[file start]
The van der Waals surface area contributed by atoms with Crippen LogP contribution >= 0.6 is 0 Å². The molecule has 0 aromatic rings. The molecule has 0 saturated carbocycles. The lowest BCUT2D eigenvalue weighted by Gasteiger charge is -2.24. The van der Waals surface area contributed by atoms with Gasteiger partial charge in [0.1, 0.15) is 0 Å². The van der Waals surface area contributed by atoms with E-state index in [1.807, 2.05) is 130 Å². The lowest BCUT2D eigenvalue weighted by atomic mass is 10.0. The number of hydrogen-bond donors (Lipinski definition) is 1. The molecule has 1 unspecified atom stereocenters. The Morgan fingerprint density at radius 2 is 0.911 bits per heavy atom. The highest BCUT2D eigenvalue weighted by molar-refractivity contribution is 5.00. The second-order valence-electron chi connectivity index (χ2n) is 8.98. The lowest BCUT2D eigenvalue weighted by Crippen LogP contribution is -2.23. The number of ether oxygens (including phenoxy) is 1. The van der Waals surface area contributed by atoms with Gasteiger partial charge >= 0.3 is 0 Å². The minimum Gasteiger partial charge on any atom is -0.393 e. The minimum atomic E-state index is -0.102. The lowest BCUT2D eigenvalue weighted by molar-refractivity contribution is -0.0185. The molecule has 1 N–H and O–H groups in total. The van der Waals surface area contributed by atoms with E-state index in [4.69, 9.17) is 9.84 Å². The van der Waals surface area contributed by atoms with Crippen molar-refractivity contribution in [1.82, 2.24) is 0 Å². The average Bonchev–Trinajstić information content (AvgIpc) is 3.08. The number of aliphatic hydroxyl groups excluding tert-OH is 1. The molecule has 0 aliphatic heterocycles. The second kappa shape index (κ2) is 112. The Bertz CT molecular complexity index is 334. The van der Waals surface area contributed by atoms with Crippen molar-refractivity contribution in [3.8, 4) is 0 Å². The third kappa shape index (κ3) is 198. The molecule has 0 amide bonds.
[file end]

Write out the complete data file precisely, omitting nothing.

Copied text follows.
The van der Waals surface area contributed by atoms with Crippen LogP contribution >= 0.6 is 0 Å². The molecule has 0 aromatic rings. The molecule has 0 saturated carbocycles. The lowest BCUT2D eigenvalue weighted by Gasteiger charge is -2.24. The van der Waals surface area contributed by atoms with Gasteiger partial charge in [0.1, 0.15) is 0 Å². The van der Waals surface area contributed by atoms with E-state index in [1.807, 2.05) is 130 Å². The lowest BCUT2D eigenvalue weighted by atomic mass is 10.0. The number of hydrogen-bond donors (Lipinski definition) is 1. The molecule has 1 unspecified atom stereocenters. The Morgan fingerprint density at radius 2 is 0.911 bits per heavy atom. The highest BCUT2D eigenvalue weighted by molar-refractivity contribution is 5.00. The second-order valence-electron chi connectivity index (χ2n) is 8.98. The lowest BCUT2D eigenvalue weighted by Crippen LogP contribution is -2.23. The number of ether oxygens (including phenoxy) is 1. The van der Waals surface area contributed by atoms with Gasteiger partial charge >= 0.3 is 0 Å². The minimum Gasteiger partial charge on any atom is -0.393 e. The minimum atomic E-state index is -0.102. The lowest BCUT2D eigenvalue weighted by molar-refractivity contribution is -0.0185. The molecule has 1 N–H and O–H groups in total. The van der Waals surface area contributed by atoms with E-state index in [4.69, 9.17) is 9.84 Å². The van der Waals surface area contributed by atoms with Crippen molar-refractivity contribution in [1.82, 2.24) is 0 Å². The average Bonchev–Trinajstić information content (AvgIpc) is 3.08. The number of aliphatic hydroxyl groups excluding tert-OH is 1. The molecule has 0 aliphatic heterocycles. The second kappa shape index (κ2) is 112. The Bertz CT molecular complexity index is 334. The van der Waals surface area contributed by atoms with Crippen molar-refractivity contribution in [3.8, 4) is 0 Å². The third kappa shape index (κ3) is 198. The molecule has 0 amide bonds.